Kuna Textiles, also commonly known as Molas, are hand sewn using a century old reverse appliqué technique of sewing cut out layers of fabric in different colors to form an intricate & original artwork.
Each mola design has meaning, depicting stories, animals, flowers, or daily scenes. Others are abstract or geometric representations with a strong spiritual and cultural significance.
Sabah x Mola Sasa features two color ways of an original textile pattern designed exclusively for Sabah in collaboration with Mola Sasa. We took inspiration from Mola Sasa’s archive of vintage molas (or Kuna textiles), specifically a geometric textile with a repetitive motif called “Nakrus Oguad Aled” in Guna Dule language. Every geometric textile has a meaning, and in this instance the linked colors in the repetition represent a protection textile. It takes nearly two days to hand finish the textile for one pair of Babas, which are then crafted at the Sabah Workshop in El Paso, Texas — a truly global collaboration!
Molas are still worn by the women of the community on their blouses as symbols of protection and representation.
Meet the Makers
A few of the women of the Guna Dule indigenous community of Caiman Alto, Colombia, the artisans behind the Sabah x Mola Sasa Babas.
Sabah Friends from Colombia
Meet 4 inspiring Colombians whose work celebrates their heritage and roots. Learn more about their projects below.
Stephanie Bonnin, a Colombian born and raised chef, started La TropiKitchen with the goal of creating a nostalgic experience for migrants and a unique gastronomic expression for the culturally curious. She and her team create experiences through pop-ups, catering, private dinners, and more. Since founding La TropiKitchen, Stephanie has become a self-taught food ethnographer studying the effects of migration on the culinary traditions of her home country.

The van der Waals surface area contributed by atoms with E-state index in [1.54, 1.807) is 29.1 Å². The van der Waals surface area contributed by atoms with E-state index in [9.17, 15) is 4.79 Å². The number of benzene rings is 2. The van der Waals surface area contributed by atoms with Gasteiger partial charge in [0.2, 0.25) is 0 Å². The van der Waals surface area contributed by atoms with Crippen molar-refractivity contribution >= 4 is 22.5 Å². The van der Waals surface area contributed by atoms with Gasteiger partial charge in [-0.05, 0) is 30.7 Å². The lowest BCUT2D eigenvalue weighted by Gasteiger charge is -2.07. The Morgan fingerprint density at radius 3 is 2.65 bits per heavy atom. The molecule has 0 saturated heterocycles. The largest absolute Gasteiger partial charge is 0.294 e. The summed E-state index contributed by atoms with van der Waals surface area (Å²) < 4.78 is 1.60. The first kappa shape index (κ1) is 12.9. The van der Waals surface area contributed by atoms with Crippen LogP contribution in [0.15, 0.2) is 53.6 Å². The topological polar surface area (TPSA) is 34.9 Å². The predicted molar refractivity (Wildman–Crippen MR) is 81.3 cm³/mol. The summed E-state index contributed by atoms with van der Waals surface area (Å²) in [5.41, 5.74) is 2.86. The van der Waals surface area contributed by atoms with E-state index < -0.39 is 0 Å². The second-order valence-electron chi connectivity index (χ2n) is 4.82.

Adrian Patiño is a Brooklyn-based graphic artist, event curator and DJ. Adrian has been rediscovering his cultural identity through music research and curation, bringing his sounds — a mix of afro-rooted music from Colombia, New York, Venezuela, Africa & more — into NYC nightlife.
Carolina Oliveros is a New York-based singer/songwriter born in Barranquilla, Colombia. Her music explores the rhythms of the bailes cantados of the region including bullerengue, tambora, gaita, and millo. She is working on several new musical and dance projects that showcase her indigenous and Afro-descendant musical roots.
Beatriz López is a curator and gallery owner based in New York. In recent years as artistic director of Instituto de Visión, she has concentrated on narratives concerning the relationship between art, body, nature and the revision of women in the official history of art in the 20th century Latinoamerica.
Save The Date: Mola Sasa Residency at Sabah House New York
From July 7-14, Mola Sasa takes up residence at Sabah House New York. Shop their latest garment and accessory collections, as well as a curated market of one-of-a-kind goods from different artisans in Colombia that range from home wares to handbags. Here's a preview of what you'll find:
“Colombia is color and music; it vibrates with its cultural mix and rich ethnic variety. This has certainly been a great influence for Mola Sasa... We mix various techniques that speak of a country full of color and diversity; in that way, we are able to share a piece of us with the world.“